Democrats have had plenty of look-in-the-mirror moments these last 30 years or so. And they never seem to take a real good look. Last week's recall election in Wisconsin was another. And from the sounds of it, there's a lot of excuse making but not much reflection going on.
The Democrats' state party chair chalked up their latest defeat in the governor's race to money. A great many others agreed, laying the blame on the infamous Citizens United decision by the nation's highest court, although in the next breath more than a few Democratic activists scolded the party's braintrust for not trusting the citizen movement behind the recall and for screwing up the election.
In what former party chair Joe Wineke described as a "circular firing squad," Democratic stalwarts aimed shots at the DNC, President Obama and current state chair Mike Tate, among others. For his part and presumably his party's, Tate said there were no regrets, gamely insisting "some things are worth fighting for; some things are worth losing over."
But here's the thing with today's Democrats. Some things are worth fighting for. A few things. But most are not. If you want to know which is which, all you have to do is follow the money.
When it was the ox of one of the Democrats' biggest cash constituencies being gored, Democratic lawmakers were itching to fight, with senators going so far as to flee the state to obstruct a vote on Governor Walker's plan to kneecap public employee unions. The most massive street protests Wisconsin has ever seen were organized and sustained for weeks.
What Democrats did when public employee unions were under siege in Wisconsin is not what they did when the housing bubble burst and foreclosures exploded and large numbers of people were losing their homes. What they did for public sector unions is not what they did for little people caught in a financial vise when banks and Wall Street investment firms started behaving more like casinos and brought the economy to its knees. No walkouts. No mass demonstrations. No banksters sent to jail.
Democrats largely looked the other way at credit default swaps and collateralized debt obligations and hedge funds and derivatives and subprime mortgages and other such snake oil. Might that have something to do with the fact that you see Goldman Sachs second and JP Morgan Chase sixth and Citigroup seventh on the list of biggest donors to the 2008 campaign of the Democratic Party's national standard bearer?
When public employee unions yelled jump, Democrats asked how high. But when hundreds of thousands of Americans without strong union representation were losing their private-sector jobs to outsourcing and offshoring, Democrats organized no meaningful opposition. They didn't flee the House and Senate chambers to deny Republicans a quorum and throw up an obstacle to congressional approval of "free trade" hoaxes like NAFTA and CAFTA. Hell, they helped pass those measures. Those job-killing schemes would not and could not have been greenlighted without Democratic support.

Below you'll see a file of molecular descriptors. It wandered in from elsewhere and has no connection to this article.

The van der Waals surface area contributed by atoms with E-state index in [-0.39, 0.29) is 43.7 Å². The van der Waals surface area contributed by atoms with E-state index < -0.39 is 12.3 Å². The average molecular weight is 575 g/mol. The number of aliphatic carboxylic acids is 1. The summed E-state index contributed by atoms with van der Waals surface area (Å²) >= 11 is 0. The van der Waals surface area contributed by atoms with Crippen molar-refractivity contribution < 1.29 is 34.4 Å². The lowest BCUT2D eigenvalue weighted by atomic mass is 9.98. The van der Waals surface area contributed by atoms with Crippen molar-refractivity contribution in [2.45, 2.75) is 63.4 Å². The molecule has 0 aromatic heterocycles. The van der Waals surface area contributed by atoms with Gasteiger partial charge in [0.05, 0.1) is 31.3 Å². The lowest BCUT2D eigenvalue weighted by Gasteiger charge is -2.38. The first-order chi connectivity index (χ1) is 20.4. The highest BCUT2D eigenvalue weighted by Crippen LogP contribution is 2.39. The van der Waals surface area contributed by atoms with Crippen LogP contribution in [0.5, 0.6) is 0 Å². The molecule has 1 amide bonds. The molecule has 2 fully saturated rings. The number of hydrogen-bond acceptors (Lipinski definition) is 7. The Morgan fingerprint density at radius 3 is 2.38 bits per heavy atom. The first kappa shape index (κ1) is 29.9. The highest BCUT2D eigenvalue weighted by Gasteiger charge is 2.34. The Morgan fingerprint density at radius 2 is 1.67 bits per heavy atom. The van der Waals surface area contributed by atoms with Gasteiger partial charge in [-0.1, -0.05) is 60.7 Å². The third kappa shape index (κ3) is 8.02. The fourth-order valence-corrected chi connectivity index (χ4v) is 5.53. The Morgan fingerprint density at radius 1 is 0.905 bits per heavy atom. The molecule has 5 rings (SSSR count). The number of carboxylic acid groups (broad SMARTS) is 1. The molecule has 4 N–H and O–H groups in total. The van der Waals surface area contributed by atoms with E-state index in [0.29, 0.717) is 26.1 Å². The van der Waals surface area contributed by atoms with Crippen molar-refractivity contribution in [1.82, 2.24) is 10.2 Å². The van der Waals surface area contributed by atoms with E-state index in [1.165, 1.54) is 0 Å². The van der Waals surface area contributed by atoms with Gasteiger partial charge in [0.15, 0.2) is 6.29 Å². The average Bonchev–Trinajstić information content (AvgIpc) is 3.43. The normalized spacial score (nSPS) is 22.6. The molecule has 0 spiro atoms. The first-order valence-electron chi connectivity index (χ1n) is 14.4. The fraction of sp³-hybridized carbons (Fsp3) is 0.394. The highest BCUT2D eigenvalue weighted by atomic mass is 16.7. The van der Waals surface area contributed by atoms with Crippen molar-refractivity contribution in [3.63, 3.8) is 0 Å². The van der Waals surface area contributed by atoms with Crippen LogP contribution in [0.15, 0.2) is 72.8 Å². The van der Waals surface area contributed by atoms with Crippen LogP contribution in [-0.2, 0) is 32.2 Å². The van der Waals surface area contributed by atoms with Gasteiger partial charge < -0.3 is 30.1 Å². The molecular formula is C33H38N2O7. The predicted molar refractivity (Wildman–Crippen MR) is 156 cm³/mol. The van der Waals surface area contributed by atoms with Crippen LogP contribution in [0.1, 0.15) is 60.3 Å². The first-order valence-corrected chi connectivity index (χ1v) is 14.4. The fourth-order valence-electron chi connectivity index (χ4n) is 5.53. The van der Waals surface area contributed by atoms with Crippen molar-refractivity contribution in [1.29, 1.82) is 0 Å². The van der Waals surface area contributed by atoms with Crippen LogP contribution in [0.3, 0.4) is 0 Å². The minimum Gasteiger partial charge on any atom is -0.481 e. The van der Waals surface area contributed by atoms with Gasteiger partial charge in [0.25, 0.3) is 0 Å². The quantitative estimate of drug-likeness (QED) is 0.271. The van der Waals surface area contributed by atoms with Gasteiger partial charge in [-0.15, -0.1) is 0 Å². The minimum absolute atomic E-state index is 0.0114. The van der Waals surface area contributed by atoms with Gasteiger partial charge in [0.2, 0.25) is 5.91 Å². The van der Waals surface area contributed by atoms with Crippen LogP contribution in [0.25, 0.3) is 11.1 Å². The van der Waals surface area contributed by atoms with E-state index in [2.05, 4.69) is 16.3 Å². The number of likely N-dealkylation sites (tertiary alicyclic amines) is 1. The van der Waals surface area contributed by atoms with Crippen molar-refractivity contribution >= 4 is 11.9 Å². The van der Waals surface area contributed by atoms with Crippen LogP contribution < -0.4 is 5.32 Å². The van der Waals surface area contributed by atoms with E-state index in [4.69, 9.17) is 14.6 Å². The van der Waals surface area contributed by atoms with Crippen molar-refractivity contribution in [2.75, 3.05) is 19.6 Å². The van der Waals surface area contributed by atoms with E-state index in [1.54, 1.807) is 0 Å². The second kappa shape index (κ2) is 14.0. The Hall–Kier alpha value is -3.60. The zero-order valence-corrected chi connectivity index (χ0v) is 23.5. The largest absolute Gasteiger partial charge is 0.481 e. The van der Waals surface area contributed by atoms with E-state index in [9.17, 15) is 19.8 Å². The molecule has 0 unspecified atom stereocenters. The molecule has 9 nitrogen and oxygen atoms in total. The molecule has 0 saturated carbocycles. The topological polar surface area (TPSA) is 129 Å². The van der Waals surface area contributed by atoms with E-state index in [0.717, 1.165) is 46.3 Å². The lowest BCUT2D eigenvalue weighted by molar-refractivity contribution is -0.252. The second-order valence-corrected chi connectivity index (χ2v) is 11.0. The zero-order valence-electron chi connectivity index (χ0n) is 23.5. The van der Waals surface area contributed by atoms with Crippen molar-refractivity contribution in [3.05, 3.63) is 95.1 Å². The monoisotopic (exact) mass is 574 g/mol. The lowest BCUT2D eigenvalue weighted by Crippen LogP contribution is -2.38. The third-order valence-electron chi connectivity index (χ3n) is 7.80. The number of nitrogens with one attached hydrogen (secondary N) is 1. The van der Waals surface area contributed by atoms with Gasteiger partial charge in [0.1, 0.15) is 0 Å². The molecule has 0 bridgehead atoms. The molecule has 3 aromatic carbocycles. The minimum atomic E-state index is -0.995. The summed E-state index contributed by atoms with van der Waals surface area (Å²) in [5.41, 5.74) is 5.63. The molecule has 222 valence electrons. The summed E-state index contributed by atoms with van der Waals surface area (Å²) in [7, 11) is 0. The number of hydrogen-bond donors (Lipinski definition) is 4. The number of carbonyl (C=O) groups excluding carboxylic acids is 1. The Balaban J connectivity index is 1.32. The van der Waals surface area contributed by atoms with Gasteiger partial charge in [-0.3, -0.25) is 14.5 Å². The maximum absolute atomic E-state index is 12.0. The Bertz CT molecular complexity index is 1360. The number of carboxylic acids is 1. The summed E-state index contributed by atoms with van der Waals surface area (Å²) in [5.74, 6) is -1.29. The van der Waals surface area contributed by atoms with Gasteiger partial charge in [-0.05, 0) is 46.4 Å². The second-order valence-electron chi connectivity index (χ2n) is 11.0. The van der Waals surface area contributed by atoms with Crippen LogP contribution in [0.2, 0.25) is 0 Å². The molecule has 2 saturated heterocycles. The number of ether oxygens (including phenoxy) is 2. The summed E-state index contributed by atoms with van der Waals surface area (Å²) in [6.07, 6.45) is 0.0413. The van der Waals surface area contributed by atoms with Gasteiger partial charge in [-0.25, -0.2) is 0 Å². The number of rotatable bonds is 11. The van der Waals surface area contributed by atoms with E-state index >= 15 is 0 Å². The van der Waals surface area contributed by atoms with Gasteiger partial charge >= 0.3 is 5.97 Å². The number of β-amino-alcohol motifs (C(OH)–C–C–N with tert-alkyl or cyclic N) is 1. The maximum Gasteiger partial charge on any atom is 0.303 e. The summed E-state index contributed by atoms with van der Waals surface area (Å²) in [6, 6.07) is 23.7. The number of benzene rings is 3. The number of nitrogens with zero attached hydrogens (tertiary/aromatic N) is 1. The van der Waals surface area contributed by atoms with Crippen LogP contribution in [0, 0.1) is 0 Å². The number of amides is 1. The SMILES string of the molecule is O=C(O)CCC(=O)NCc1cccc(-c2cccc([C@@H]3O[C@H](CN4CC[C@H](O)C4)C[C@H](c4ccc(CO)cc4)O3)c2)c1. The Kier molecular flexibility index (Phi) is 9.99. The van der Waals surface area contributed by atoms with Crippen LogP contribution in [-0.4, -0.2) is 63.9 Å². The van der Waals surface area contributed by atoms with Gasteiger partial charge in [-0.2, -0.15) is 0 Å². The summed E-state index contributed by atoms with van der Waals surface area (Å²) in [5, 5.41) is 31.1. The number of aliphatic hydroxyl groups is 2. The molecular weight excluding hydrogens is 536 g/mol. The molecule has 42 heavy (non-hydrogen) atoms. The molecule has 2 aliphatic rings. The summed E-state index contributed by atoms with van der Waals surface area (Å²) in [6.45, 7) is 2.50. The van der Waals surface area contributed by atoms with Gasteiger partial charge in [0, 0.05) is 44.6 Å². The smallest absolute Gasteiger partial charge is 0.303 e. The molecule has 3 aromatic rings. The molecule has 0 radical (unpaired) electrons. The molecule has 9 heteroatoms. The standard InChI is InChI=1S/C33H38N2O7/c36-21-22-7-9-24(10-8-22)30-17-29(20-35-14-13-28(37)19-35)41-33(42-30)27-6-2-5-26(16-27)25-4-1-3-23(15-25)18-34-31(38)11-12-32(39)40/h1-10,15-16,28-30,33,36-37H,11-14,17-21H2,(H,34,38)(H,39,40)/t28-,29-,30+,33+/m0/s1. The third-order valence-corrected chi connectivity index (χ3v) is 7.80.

If you listen carefully you hear a few platitudes and a little bellyaching from Democrats when Republicans double down on policies that haven't helped the economy but have hurt the poor and middle class for over 30 years and pass a new batch of tax cuts for the rich or a new round of deregulation allowing the air to be more easily polluted or the water more easily poisoned. But you don't see 100,000 people circling the Capitol. You don't see every parliamentary trick in the book being employed to throw a monkey wrench in the works.
Might that be because, even close to home, Democrats are up to their eyeballs in campaign money from big business interests?
There are things worth fighting for and even losing for. But for them to ever be things that can win the hearts and minds of most Wisconsinites and Americans, they have to be in keeping with the political law of universality. That is, they have to be things that make the whole state and whole country better off, not just things that are near and dear to one group of big campaign supporters or another.
If there is a clue to how Democrats could crack the electoral code that leads to a governing majority, it is likely to be found in a paradox that haunts their party: Democrats see the Citizens United ruling and the rule of money as central to their downfall, yet the party establishment only seems to see something as worth fighting for if it will help raise money for the next election.